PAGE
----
RED SALUTE: The rousing music of Dustyesky from
RED SALUTE: The rousing music of Dustyesky from "Mullumgrad" will be at Mullum Music Festival.

They're Russian to entertain you

THE Mullum Music Festival is well known as an event of diversity and discovery with all sorts of interesting, musically and culturally diverse acts gracing the 12 stages over the four days of the festival.

This year, the Festival's 12th is no different, with 70 acts taking part in the event from November 14-17 at venues all over Mullumbimby.

However, while acts will come from near and far for the event, one of the more unusual acts doesn't have far to travel at all - not that you would know.

On the surface, Dustyesky may look like they have just left the villages of mother Russia to head south but appearances are deceiving in this case and the 28 bearded men, singing the songs of the Red Army and traditional Russian folk songs in handsome four-part harmonies, can be found sharing a beer in Mullumbimby each week.

Not that you'd know it if you try to interview them - but that mix of humour, love and respect for what they do is what has made them festival favourites from Woodford to the Melba Spiegeltent and WOMADelaide and everywhere in between.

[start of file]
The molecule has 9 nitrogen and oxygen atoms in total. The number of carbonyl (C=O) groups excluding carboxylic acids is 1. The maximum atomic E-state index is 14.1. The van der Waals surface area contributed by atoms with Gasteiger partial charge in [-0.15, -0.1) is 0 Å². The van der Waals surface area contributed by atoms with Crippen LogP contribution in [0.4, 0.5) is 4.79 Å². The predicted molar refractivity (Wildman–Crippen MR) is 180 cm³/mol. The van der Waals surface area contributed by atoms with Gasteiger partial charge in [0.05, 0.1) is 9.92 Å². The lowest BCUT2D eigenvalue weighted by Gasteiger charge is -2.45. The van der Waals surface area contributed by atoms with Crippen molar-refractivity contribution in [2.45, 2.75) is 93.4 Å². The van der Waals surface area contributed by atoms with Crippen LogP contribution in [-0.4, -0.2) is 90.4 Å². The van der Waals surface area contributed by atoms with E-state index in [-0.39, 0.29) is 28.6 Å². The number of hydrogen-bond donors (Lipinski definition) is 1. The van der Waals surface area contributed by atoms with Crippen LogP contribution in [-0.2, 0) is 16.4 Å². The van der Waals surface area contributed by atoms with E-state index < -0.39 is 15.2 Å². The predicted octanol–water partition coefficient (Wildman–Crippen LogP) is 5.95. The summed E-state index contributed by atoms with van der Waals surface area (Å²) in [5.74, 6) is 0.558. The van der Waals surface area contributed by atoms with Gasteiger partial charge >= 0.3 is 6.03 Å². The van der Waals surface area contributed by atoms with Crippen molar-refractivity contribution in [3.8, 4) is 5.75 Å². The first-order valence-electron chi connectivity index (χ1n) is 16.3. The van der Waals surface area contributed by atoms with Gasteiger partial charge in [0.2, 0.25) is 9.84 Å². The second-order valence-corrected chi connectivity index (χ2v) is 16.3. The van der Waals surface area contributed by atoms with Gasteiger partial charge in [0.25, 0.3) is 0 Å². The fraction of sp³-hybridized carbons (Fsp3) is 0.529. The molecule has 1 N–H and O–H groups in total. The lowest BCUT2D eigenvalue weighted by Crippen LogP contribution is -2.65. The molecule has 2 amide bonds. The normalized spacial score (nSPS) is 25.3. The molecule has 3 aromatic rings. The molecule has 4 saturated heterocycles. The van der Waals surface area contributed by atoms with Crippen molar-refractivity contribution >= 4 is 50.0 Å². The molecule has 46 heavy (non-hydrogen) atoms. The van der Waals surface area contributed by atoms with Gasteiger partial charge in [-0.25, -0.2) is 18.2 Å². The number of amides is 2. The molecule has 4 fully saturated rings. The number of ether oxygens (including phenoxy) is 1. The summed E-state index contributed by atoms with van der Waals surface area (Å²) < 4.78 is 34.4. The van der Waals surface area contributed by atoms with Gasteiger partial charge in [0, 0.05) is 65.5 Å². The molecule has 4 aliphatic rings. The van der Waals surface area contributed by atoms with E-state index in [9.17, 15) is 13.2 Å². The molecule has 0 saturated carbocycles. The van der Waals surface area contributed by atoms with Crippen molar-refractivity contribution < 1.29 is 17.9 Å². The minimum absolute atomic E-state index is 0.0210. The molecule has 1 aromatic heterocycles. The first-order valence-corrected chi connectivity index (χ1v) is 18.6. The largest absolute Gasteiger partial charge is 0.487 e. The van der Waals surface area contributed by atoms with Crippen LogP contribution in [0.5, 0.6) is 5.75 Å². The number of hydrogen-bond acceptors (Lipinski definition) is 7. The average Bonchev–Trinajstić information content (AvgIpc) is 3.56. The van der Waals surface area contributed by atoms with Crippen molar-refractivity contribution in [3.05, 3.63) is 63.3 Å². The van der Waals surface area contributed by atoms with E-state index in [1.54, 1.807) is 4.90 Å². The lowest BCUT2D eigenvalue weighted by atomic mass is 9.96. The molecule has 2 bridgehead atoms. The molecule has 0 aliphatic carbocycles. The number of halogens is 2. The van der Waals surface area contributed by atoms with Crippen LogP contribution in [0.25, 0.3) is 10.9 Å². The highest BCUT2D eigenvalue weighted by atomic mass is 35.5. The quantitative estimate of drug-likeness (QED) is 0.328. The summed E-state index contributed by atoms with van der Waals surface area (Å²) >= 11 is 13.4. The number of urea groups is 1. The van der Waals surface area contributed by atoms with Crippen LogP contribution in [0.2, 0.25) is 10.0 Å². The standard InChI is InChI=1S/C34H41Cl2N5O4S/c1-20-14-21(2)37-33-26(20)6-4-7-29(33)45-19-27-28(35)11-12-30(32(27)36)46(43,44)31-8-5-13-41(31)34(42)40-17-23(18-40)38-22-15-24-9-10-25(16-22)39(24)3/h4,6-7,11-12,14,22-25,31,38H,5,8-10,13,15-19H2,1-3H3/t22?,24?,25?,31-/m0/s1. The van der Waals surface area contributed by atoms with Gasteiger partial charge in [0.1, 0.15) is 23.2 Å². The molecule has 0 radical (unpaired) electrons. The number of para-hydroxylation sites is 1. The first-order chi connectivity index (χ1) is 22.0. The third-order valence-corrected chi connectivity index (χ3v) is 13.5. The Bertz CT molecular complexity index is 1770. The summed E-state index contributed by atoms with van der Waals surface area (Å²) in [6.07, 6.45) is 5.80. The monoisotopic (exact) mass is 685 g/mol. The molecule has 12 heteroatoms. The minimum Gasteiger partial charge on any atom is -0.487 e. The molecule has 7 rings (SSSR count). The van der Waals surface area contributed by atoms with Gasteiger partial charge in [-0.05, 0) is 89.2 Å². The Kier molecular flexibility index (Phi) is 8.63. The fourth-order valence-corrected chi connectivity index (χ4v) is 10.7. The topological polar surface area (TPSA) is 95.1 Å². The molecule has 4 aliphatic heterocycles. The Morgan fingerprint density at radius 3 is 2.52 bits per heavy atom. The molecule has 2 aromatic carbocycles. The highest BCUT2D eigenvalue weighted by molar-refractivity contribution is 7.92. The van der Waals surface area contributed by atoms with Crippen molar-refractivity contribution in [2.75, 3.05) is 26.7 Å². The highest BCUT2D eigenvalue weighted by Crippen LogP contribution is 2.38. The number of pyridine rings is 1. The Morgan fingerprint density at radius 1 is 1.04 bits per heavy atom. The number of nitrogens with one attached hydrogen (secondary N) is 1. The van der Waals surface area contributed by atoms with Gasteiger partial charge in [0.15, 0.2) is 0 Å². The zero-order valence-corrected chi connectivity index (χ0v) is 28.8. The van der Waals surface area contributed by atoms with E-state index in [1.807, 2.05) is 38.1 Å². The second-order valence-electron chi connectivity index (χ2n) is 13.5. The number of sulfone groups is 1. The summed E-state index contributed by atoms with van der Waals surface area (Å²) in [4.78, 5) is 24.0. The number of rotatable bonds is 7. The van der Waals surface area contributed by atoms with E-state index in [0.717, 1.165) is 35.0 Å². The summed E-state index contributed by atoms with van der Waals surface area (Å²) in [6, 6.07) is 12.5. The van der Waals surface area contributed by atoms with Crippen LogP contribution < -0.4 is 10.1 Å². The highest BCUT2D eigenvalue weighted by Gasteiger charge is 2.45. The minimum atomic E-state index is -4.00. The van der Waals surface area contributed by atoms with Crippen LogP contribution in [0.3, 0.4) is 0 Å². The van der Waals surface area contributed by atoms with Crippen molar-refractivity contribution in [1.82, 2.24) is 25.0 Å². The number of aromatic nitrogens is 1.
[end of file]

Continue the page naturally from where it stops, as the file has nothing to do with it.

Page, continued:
But Mullumfest is their spiritual home, according to group spokesman Mark Swivel, who doggedly sticks to his on-stage persona.

"We love being able to walk home from the gig," he deadpans.

"Maybe stagger.

"Mullum Music Fest is the best festival in Australia.

"Everyone has fun, it's safe, the food and drink are great and we are all friends."

For Dustyesky, who Mark said featured members of all ages: "We're timeless, some boys on pensions, others still live with their mothers" it's kind of where it all began.

"We first do sing-song for Mullum Music Fest in 2014," he explains.

"We all work long, hot days on tractor collective and need hobby. No man can drink gherkin liqueur all day. Except Trent."

Their repertoire features the Russian National Anthem, Orchy Chornye, The Red Army Is The Strongest and Kalinka, amidst lesser known breathtaking show-stoppers all sung with love and respect, but not without a rich vein of humour and vitality running throughout their shows.

But how do a group of men from town-down "Mullumgrad" with very little (read none) connection to Russian turn into singing sensations in a foreign language?

"Why nyet?" Mark explains.

"We are all Russians just some of us more Russian than others.

For more information, go to

And if you see the boys from Dustyesky at the bar after the gig go up and say hello they'd "love to meet your women and your livestock".

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